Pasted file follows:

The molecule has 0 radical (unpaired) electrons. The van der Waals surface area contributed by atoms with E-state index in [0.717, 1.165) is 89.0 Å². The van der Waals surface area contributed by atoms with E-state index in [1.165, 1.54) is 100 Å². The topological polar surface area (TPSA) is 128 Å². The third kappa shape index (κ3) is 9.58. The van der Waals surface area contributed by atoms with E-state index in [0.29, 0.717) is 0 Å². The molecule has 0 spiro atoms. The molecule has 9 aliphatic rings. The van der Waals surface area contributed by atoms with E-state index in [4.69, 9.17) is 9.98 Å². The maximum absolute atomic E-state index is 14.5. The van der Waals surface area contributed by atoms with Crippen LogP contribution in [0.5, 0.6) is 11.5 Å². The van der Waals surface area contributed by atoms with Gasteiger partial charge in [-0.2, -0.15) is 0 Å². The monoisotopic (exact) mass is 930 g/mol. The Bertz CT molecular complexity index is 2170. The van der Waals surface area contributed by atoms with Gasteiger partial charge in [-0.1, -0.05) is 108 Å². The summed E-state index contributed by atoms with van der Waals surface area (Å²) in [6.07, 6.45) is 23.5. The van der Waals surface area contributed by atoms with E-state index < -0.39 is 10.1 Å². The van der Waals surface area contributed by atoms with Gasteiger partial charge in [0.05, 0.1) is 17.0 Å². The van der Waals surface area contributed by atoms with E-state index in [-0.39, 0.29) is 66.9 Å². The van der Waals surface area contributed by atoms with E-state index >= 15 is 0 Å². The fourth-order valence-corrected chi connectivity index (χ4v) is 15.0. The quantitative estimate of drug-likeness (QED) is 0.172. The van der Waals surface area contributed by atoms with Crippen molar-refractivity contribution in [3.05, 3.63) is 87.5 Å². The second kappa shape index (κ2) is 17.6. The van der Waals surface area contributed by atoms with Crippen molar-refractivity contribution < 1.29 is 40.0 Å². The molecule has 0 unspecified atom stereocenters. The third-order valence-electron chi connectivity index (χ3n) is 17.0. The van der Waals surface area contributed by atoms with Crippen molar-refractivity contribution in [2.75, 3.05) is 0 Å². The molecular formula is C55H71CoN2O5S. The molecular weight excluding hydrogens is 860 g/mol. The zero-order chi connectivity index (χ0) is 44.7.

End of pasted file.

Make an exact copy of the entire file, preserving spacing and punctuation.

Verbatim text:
The molecule has 0 radical (unpaired) electrons. The van der Waals surface area contributed by atoms with E-state index in [0.717, 1.165) is 89.0 Å². The van der Waals surface area contributed by atoms with E-state index in [1.165, 1.54) is 100 Å². The topological polar surface area (TPSA) is 128 Å². The third kappa shape index (κ3) is 9.58. The van der Waals surface area contributed by atoms with E-state index in [0.29, 0.717) is 0 Å². The molecule has 0 spiro atoms. The molecule has 9 aliphatic rings. The van der Waals surface area contributed by atoms with E-state index in [4.69, 9.17) is 9.98 Å². The maximum absolute atomic E-state index is 14.5. The van der Waals surface area contributed by atoms with Crippen LogP contribution in [0.5, 0.6) is 11.5 Å². The van der Waals surface area contributed by atoms with Gasteiger partial charge in [-0.2, -0.15) is 0 Å². The monoisotopic (exact) mass is 930 g/mol. The Bertz CT molecular complexity index is 2170. The van der Waals surface area contributed by atoms with Gasteiger partial charge in [-0.1, -0.05) is 108 Å². The summed E-state index contributed by atoms with van der Waals surface area (Å²) in [6.07, 6.45) is 23.5. The van der Waals surface area contributed by atoms with E-state index < -0.39 is 10.1 Å². The van der Waals surface area contributed by atoms with Gasteiger partial charge in [0.05, 0.1) is 17.0 Å². The van der Waals surface area contributed by atoms with E-state index in [-0.39, 0.29) is 66.9 Å². The van der Waals surface area contributed by atoms with E-state index >= 15 is 0 Å². The fourth-order valence-corrected chi connectivity index (χ4v) is 15.0. The quantitative estimate of drug-likeness (QED) is 0.172. The van der Waals surface area contributed by atoms with Crippen molar-refractivity contribution in [3.05, 3.63) is 87.5 Å². The second kappa shape index (κ2) is 17.6. The van der Waals surface area contributed by atoms with Crippen molar-refractivity contribution < 1.29 is 40.0 Å². The molecule has 0 unspecified atom stereocenters. The third-order valence-electron chi connectivity index (χ3n) is 17.0. The van der Waals surface area contributed by atoms with Crippen molar-refractivity contribution in [2.75, 3.05) is 0 Å². The molecular formula is C55H71CoN2O5S. The molecular weight excluding hydrogens is 860 g/mol. The zero-order chi connectivity index (χ0) is 44.7.